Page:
I Kid You Not

A passage from the book 'The Caine Mutiny' by Herman Wouk

Another day and another passed of rough seas and lowering skies; of rolling and pitching, cold winds, and cold damp eating into bones softened by tropic warmth; of a treadmill of watches in a wheelhouse dank and gloomy by day and danker and gloomier by night; of sullen silent sailors and pale dog-tired officers, of meals in the wardroom eaten in silence, with the captain at the head of the table ceaselessly rolling the balls in his fingers and saying nothing except an infrequent grumpy sentence about the progress of the work requests. Willie lost track of time. He stumbled from the bridge to his coding, from coding to correcting publications, from corrections back up to the bridge, from the bridge to the table for an unappetizing bolted meal, from the table to the clipping shack for sleep which never went uninterrupted for more than a couple of hours. The world became narrowed to a wobbling iron shell on a waste of foamy gray, and the business of the world was staring out at empty water or making red-ink insertions in the devil's own endless library of mildewed unintelligible volumes.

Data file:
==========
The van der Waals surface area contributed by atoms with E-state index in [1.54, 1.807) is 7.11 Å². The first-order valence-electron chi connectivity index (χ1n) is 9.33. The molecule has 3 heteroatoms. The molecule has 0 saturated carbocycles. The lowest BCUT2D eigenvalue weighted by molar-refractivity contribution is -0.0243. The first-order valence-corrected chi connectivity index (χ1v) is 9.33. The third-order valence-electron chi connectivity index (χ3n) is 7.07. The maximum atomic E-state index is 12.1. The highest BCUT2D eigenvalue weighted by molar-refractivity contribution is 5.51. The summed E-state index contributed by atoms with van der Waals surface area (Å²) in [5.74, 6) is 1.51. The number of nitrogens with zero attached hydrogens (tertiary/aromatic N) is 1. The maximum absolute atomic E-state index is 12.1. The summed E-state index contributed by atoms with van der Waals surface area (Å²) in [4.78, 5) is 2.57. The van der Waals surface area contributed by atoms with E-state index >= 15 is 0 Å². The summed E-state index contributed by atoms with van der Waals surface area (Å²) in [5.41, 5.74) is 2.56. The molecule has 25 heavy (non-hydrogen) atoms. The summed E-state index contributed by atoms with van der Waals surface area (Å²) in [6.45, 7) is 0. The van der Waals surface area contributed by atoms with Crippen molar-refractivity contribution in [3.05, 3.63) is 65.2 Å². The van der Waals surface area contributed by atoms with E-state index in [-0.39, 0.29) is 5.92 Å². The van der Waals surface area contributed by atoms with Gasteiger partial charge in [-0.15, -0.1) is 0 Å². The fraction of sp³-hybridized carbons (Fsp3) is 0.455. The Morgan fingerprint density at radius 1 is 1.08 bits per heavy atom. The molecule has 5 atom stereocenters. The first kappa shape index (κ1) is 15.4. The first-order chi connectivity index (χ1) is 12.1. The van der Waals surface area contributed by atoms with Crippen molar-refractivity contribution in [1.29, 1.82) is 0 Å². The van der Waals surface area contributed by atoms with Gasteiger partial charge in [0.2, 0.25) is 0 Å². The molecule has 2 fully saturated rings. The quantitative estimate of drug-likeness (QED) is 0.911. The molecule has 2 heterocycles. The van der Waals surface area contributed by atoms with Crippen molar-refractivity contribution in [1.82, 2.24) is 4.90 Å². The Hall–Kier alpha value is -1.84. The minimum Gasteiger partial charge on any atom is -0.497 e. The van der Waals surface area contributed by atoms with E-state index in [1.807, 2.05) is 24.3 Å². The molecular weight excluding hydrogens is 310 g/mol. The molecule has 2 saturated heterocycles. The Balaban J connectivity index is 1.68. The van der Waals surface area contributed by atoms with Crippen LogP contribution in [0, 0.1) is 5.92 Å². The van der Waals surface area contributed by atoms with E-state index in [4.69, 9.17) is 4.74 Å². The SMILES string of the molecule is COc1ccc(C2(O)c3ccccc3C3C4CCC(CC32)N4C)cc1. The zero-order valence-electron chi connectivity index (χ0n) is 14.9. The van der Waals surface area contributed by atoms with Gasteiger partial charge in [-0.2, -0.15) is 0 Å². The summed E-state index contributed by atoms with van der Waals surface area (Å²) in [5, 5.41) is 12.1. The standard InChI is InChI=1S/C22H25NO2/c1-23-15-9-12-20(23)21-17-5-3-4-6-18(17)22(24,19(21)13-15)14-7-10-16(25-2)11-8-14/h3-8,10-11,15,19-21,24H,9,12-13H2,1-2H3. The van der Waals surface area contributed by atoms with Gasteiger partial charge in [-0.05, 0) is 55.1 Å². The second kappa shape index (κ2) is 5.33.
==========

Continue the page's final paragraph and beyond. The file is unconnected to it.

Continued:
That is great writing. You may be familiar with the film that came from this book but those players are vague and misty spectres compared to the flesh and blood that Wouk puts on the pages.

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